Book Review: this one wild and precious life by Sarah Wilson
1. What the book is about
This book is an honest, confronting and motivating reflection on the state of the world right now and the massive challenges we are currently facing with regards to the climate emergency, pandemics, capitalism, excessive consumption and loneliness. Author Sarah Wilson explores how we ended up here and contemplates why it’s taking us so long to wake up and do something about these crises. She shares her own experiences of feeling frightened, anxious and overwhelmed by the hugeness of the problems we are facing, then provides the strategies that she has come to realise are useful and necessary for moving forward and creating positive change. Sarah has done an incredible amount of research in writing and delivering this book, which serves as a guide to anyone who is seeking hope and inspiration to take action and heal the wounds that humans have inflicted on Mother Nature.
2. What I liked about this book
I absolutely loved this book. This is the first book I’ve read for a while where I felt compelled to take out a new note book so I could write down quotes and reflections for myself to look back on and use as a prompt for future action. It got me thinking, questioning and talking about what I can do to reduce my personal impact on the environment and how I can be a better citizen who contributes to my community in a meaningful and life-enhancing way. I loved the personal stories that Sarah shares to illustrate her learnings coupled with scientific research as well as poetry and literature that leave a beautiful imprint on your soul. I love how this book made me feel: inspired and empowered to take small but significant steps on a regular basis to make changes, such as reading the The Guardian ( I have avoided reading and watching the news for much of my adult life because it makes me feel sad and helpless), getting comfortable with being at my edge (because that’s where we find meaning in the precarious preciousness of life), getting “full-fat spiritual” by supporting influencers such as Greta Thunberg who share difficult messages in careful and soulful ways, getting activitist and signing petitions to lobby for political change, and asking the “beautiful questions” that take us to a kinder, more considered place and call on us to seek what is possible in this moment.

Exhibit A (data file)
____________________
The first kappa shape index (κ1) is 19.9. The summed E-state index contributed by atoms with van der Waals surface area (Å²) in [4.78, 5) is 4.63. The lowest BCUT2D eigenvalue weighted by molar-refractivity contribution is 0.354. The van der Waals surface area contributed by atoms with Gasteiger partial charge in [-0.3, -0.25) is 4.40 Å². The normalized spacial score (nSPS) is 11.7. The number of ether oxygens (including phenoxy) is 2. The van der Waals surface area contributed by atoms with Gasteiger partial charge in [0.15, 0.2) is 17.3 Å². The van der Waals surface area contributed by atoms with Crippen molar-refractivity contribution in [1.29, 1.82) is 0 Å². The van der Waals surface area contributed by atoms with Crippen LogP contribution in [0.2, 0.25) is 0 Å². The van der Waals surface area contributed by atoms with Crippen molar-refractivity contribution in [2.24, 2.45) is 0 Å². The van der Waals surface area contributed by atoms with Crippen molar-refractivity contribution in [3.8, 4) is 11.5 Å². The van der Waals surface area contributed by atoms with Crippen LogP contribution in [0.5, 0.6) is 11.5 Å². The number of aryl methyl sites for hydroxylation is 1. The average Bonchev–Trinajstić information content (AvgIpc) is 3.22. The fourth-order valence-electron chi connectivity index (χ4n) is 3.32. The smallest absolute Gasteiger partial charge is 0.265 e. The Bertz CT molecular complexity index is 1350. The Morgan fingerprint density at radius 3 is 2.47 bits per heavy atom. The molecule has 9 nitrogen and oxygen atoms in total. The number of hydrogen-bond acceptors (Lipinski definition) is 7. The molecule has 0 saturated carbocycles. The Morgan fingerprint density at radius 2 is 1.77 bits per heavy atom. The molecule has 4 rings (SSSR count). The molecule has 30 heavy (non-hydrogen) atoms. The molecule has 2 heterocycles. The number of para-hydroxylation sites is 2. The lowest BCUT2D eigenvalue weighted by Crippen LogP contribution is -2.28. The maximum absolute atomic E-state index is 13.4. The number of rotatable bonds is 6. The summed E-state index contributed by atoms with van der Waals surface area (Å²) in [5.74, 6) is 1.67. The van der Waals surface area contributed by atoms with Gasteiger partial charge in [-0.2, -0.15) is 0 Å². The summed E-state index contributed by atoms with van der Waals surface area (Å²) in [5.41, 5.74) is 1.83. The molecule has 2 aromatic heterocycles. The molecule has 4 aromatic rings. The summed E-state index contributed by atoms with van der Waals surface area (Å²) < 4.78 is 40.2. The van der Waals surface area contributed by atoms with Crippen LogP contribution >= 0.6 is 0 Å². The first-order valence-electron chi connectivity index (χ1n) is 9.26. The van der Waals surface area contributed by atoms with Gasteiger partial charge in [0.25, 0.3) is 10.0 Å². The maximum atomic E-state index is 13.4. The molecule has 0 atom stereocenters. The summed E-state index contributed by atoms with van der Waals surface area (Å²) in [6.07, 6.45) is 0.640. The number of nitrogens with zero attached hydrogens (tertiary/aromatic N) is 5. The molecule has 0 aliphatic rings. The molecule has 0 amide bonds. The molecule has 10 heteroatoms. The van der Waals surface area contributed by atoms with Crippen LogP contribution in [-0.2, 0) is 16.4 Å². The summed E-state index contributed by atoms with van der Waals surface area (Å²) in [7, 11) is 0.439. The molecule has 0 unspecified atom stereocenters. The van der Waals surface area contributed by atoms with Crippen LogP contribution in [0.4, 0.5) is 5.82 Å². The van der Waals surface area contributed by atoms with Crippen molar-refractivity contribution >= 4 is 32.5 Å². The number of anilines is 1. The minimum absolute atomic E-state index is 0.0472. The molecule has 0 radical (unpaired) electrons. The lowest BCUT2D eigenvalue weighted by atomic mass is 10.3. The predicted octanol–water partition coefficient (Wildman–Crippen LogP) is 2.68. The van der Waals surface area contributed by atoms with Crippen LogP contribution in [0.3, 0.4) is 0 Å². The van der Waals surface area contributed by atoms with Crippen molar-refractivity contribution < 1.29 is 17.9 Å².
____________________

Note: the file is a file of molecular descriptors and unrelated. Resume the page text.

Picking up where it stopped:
3. Who should read this book?
This is a book for anyone who is feeling the itch to wake up, get active and create change that will benefit our children and our environment. If you’ve been looking for ways to manage the overwhelm that arises whenever you start thinking about what steps you need to take to contribute in a helpful way to the climate crisis, then this book is for you. If you feel anxious about the world your children will be living in and have been seeking strategies that you can implement to optimise their future, then this book is for you. If you love reading writing that incorporates science, poetry, humour and contemplation, then you will love reading this book.
4. Other work by Sarah Wilson
Sarah Wilson is a prolific writer and has published a number of cookbooks. Many of you will know her as the founder of “I Quit Sugar”. Sarah has also written a book about managing anxiety, “first, we make the beast beautiful”, which I have reviewed previously – you can read my review here. Sarah posts regularly on her blog and has also been interviewed on numerous podcasts. I highly recommend you check out her comprehensive Climate Action resource list at www.sarahwilson.com